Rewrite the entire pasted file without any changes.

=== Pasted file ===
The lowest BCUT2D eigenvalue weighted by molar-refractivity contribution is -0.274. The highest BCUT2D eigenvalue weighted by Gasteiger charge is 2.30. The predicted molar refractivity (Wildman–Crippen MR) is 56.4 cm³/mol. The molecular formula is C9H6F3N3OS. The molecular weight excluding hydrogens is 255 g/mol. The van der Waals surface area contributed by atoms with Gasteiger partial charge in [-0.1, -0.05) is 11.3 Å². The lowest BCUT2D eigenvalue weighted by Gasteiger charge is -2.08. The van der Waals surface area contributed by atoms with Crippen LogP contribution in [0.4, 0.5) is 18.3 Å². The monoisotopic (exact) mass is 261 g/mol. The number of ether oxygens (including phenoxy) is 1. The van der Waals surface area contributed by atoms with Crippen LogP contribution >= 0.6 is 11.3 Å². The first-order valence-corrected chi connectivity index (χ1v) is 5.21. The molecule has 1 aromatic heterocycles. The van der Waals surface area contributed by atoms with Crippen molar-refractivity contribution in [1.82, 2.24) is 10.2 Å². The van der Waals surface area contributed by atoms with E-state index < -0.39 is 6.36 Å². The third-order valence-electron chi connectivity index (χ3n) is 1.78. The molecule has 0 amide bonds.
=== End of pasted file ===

The lowest BCUT2D eigenvalue weighted by molar-refractivity contribution is -0.274. The highest BCUT2D eigenvalue weighted by Gasteiger charge is 2.30. The predicted molar refractivity (Wildman–Crippen MR) is 56.4 cm³/mol. The molecular formula is C9H6F3N3OS. The molecular weight excluding hydrogens is 255 g/mol. The van der Waals surface area contributed by atoms with Gasteiger partial charge in [-0.1, -0.05) is 11.3 Å². The lowest BCUT2D eigenvalue weighted by Gasteiger charge is -2.08. The van der Waals surface area contributed by atoms with Crippen LogP contribution in [0.4, 0.5) is 18.3 Å². The monoisotopic (exact) mass is 261 g/mol. The number of ether oxygens (including phenoxy) is 1. The van der Waals surface area contributed by atoms with Crippen LogP contribution >= 0.6 is 11.3 Å². The first-order valence-corrected chi connectivity index (χ1v) is 5.21. The molecule has 1 aromatic heterocycles. The van der Waals surface area contributed by atoms with Crippen molar-refractivity contribution in [1.82, 2.24) is 10.2 Å². The van der Waals surface area contributed by atoms with E-state index < -0.39 is 6.36 Å². The third-order valence-electron chi connectivity index (χ3n) is 1.78. The molecule has 0 amide bonds.